I think its ridiculous that most Kenyans haven’t been to any or all East African countries yet we harbour dreams of traveling around the world. As I head over to Tanzania (TZ), can’t help and think how ridiculous it is that before this trip, I hadn’t got myself to visit my brother who works and lives in TZ. It’s even more ridiculous that my brother had to be on leave and back in Kenya on the weekend that I am finally scheduled to be in TZ. We end up missing each other.
It’s always exciting to be around Sauti Sol, working as their publicist and discovering new places while at it. For this trip, I am accompanying them additionally as tour manager to their premiere big TZ concert. I am particularly keen to juxtapose Kenya’s music entertainment business with that of TZ’s, while there.
We depart Nairobi on an early Saturday early morning and land in TZ’s coastal city of Dar es Salaam, a few hours later. After Ebola screening and paying for work permits, we’re in and immediately TZ feels like Kenya’s coast! Our hosts in TZ, Legendary Music, have organised a mini-press conference at the airport. They’ve got larger than life bouncers for each Sauti Sol member.
The celebrated lovely nature of Tanzanians “Bongo Love” and the old adage that TZ people are slow – starts right at the airport. The officers handling our work permits seem to take an eternity. They keep eyeing us curiously. By the time, the last of us, Savara, gets back his passport, the officers start to sing Soma Kijana. They all want to take pictures with Sauti Sol and welcome us affirming, “tumewakubali sana hapa Bongo.”
Traffic from the airport to town, Southern Sun Hotel (where we are staying over the weekend) is atrocious—quite similar to Jogoo Road’s mid-morning Saturday traffic. However, this is worse because of the heat synonymous to Mombasa’s. As the boys fall into sleep, I am listening to the radio blasting some dope Bongo Flavour while fascinated by how ugly TZ public transport vehicles (matatus) are. In comparison to Kenya’s hip javs, they have no sort of graffiti. But the way people are carried in excess, with some standing, is probably worse than in Kenya and only similar to route 36 -Dandora matatus.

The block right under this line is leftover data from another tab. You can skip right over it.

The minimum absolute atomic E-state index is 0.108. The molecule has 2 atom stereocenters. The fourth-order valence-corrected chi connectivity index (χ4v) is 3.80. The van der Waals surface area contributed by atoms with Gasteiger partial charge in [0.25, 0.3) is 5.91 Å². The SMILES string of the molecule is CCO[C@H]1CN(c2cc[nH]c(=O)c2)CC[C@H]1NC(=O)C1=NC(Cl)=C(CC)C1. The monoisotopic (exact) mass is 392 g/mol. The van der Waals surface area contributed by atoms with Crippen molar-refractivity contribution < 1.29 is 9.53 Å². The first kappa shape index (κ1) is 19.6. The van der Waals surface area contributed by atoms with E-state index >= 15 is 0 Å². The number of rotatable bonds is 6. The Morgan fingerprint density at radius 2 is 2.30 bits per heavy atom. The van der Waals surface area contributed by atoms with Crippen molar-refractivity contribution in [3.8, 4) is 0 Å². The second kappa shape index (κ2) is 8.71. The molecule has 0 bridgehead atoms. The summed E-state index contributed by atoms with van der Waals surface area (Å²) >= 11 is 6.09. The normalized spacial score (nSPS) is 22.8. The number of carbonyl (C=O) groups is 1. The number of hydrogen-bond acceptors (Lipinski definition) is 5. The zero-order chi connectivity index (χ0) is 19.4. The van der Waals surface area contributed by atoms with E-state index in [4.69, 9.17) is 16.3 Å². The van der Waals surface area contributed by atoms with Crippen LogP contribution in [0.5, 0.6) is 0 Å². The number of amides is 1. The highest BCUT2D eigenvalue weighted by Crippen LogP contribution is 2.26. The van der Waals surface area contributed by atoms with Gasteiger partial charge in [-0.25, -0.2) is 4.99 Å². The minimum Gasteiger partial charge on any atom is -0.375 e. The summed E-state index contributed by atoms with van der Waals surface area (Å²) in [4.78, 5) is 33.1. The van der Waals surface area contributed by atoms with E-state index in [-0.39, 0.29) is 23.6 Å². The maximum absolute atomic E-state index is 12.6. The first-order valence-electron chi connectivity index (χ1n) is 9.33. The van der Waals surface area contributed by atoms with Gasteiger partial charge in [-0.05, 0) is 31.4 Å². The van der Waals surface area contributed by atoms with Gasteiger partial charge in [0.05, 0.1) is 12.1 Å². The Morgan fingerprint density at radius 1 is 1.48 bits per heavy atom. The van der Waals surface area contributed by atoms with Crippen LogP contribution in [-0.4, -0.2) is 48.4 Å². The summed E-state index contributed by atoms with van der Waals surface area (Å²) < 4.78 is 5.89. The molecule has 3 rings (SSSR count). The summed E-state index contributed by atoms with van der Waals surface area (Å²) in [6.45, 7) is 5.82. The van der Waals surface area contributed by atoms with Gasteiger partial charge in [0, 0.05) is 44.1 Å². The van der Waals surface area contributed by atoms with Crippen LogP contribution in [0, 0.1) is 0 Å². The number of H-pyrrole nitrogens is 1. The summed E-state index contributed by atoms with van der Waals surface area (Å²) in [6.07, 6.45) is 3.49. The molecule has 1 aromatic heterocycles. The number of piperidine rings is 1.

It’s really great to arrive in a foreign country and immediately feel at home.
On arrival at the Southern Sun Hotel, we quickly freshen up and brunch. At the hotel’s Baraza restaurant, one of the chefs comes out to appreciate Sauti Sol, saying, “Hapa bongo tunawakubali sana! Kwanza ile nyimbo ya Shukuru ambayo mlifnaya na AY”. It’s so nice for the band to be away from home and be treated like they are home. Just as we are leaving the hotel, the chef desperately wants to know our schedule. I tell him every radio station we are headed to and he says the entire kitchen staff will tune in. He would later run up to me the next morning to say Thank You because he caught Sauti Sol on radio … Soon we are headed into town for the TZ version of Sura Yako Media Tour that kick-started in Nairobi.
We first head over to 100.5 Times FM where we meet the awesome DJ Dommy and TZ media personality C Da King. I really love the questions they throw at the band. But even more, I love how sweet their Swahili is articulated.
At a different station: Clouds FM, we do a couple of interviews and drops. However, we notice that it’s almost a ghost office. “Everyone went to Fiesta,” someone mentions to us. This is in recent times, TZ’s biggest gathering of music artists and fans, happening every weekend in different counties. Fiesta brings alive artists of all calibre and different genres of music. “Oh so that’s why, all radio ads either have Fiesta or Beauty & Music Night Show (where Sauti Sol is performing tonight),” I note to myself. While coming from Clouds FM, our chaperone, Richie, tells us about how big Fiesta is and how it has managed to include all sorts of music artists, even the upcoming lot. There is a live link on the radio and a reporter is interviewing a hip hop artist we’ve never heard of.
Reporter: “Ni kipi kipya ambacho unaweza ukawaeleza wale ambao wanakusikiliza nyumbani ili wafanye kuja Fiesta kuona show yako?” (What would you like to tell those listening regarding what they should come check you out at Fiesta?)
Rapper: “Yaani mimi kwa kusema ukweli siwezi nikataka kuchukua pesa yako kwa bure kwa hivyo nakusihi uje leo unione na nitakupa bonge la kiburudisho” (To be truthful, I don’t want to take anyone’s money for free, so I beg you all to come see me and I will give a performance truly worth your time and effort).
Only in TZ do you have rappers talking like angels. But as we would later find out, almost everyone in TZ really is an angel.
In continuation of this post, read To Tanzania and Back: Why Bongo Music Rocks (Part II)